If I have court for a minor shoplifting offense, should I plea guilty or not?

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If I have court for a minor shoplifting offense, should I plea guilty or not?

What are the ramifications of both pleas?

Asked on March 5, 2014 under Criminal Law, New Jersey


FreeAdvice Contributing Attorney / FreeAdvice Contributing Attorney

Answered 9 years ago | Contributor

What is shoplifting?

Shoplifting is a common term for theft or stealing of any kind from a retail store. It is generally defined as taking merchandise from a retail store without paying for it or without intending to pay for it.

Are the shoplifting laws the same in every state?

No - The laws and rules about shoplifting are determined by each individual state and by local jurisdictions. Shoplifting laws can vary widely from state to state and jurisdiction to jurisdiction.

What can a store do if they suspect a person of shoplifting?

Under most state laws, a store has the legal right to stop and detain a suspect if they have “probable cause” – meaning they have seen the suspect take the merchandise, conceal it, move or modify the item and/or fail to pay for the item before leaving the store. The store also has the right to demand the return of the merchandise, to ban the offender from their store for a period of time, to prosecute the offender criminally and charge the offender with a civil penalty as well – all under local and state law.

Do I have to be the one who took the merchandise to be charged with shoplifting or retail theft?

No, you do not have to be the one who actually took the merchandise. In some cases, you can be charged with shoplifting if you are with someone else who shoplifts. If you act as a lookout or do something to distract the store employees while someone else shoplifts something you can still be charged with shoplifting.

There are many other forms of shoplifting as well. For example, a person can also be charged with shoplifting if they change the price or modify a price tag on an item or in some cases, even if they eat and sample food that they have not paid for as they shop – unless of course the food is clearly marked “Free Samples.”

Isn’t shoplifting considered a minor offense? What determines if the charge is a misdemeanor or a felony?

Shoplifting is theft and a criminal offense no matter how much a person steals. However, the actual charges are determined by the amount and value of the merchandise stolen. What that amount is varies from state to state. For example, shoplifting is generally considered a misdemeanor (petit theft or larceny) if the value of the merchandise is less than $200 - $500. If the value of the stolen goods exceeds $500, it is often considered a felony and a person can be charged with grand theft or grand larceny. (Refer to Shoplifting Laws by State below to find the shoplifting laws in your state.)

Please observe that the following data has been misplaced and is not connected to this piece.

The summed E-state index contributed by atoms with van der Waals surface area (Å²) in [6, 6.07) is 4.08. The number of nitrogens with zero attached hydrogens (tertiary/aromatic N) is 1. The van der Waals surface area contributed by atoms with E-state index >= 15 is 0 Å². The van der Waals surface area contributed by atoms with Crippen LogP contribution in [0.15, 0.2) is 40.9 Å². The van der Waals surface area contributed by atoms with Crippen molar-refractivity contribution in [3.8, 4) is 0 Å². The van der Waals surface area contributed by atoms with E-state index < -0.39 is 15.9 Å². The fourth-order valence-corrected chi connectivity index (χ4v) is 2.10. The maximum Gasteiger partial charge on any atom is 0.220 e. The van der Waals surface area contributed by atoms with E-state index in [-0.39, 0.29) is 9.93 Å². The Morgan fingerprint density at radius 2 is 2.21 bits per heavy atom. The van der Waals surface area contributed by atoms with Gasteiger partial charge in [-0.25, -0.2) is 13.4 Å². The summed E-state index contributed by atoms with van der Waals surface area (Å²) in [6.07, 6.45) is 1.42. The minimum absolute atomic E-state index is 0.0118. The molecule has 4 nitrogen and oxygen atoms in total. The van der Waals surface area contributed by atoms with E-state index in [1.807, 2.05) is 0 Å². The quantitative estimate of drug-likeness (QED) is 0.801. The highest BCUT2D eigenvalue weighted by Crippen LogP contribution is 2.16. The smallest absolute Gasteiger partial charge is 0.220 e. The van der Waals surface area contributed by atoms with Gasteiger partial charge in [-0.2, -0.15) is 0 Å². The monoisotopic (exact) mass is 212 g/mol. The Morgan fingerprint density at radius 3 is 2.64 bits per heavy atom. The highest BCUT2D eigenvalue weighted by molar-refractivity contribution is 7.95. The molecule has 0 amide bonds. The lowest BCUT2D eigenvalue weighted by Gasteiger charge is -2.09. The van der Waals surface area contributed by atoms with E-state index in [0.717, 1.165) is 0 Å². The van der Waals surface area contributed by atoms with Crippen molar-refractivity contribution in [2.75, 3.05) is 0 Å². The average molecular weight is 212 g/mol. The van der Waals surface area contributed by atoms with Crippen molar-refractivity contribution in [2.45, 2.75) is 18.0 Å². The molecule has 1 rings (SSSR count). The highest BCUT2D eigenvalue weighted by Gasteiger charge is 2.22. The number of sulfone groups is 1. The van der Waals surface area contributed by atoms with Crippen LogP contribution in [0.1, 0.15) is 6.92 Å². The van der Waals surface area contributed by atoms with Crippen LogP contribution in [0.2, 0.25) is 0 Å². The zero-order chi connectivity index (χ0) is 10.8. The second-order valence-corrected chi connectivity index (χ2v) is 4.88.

Who decides what your shoplifting charge is?

Which shoplifting laws and penalties apply to your case is determined by the police and/or the prosecutor. The final charge is based on the facts of the case collected by the store where you were caught. In addition to the value of the merchandise you stole, the specific charge and the seriousness of the charge can vary widely depending on many others things including your criminal background, your history of retail theft and whether or not you had proper identification and cooperated when you were caught.

What happens if it my first time shoplifting?

Again, this depends on many of the factors noted above. But in many states and jurisdictions, the police, prosecutors and judges have the option to offer first-time offenders an opportunity to complete community service, an education program or other type of alternative sentencing program in lieu of a harsher sentence. In fact, if a person completes an education program before going to court, many judges and prosecutors will take this into consideration at sentencing.

These pages on Shoplifting and the Law are provided for informational purposes only and are not intended to be legal advice. NASP does not provide legal advice. If you have been accused of shoplifting, click here to find an experienced criminal attorney.

Answer: Consult with an attorney in your locality for help. One can be found on attorneypages.com.

IMPORTANT NOTICE: The Answer(s) provided above are for general information only. The attorney providing the answer was not serving as the attorney for the person submitting the question or in any attorney-client relationship with such person. Laws may vary from state to state, and sometimes change. Tiny variations in the facts, or a fact not set forth in a question, often can change a legal outcome or an attorney's conclusion. Although AttorneyPages.com has verified the attorney was admitted to practice law in at least one jurisdiction, he or she may not be authorized to practice law in the jurisdiction referred to in the question, nor is he or she necessarily experienced in the area of the law involved. Unlike the information in the Answer(s) above, upon which you should NOT rely, for personal advice you can rely upon we suggest you retain an attorney to represent you.

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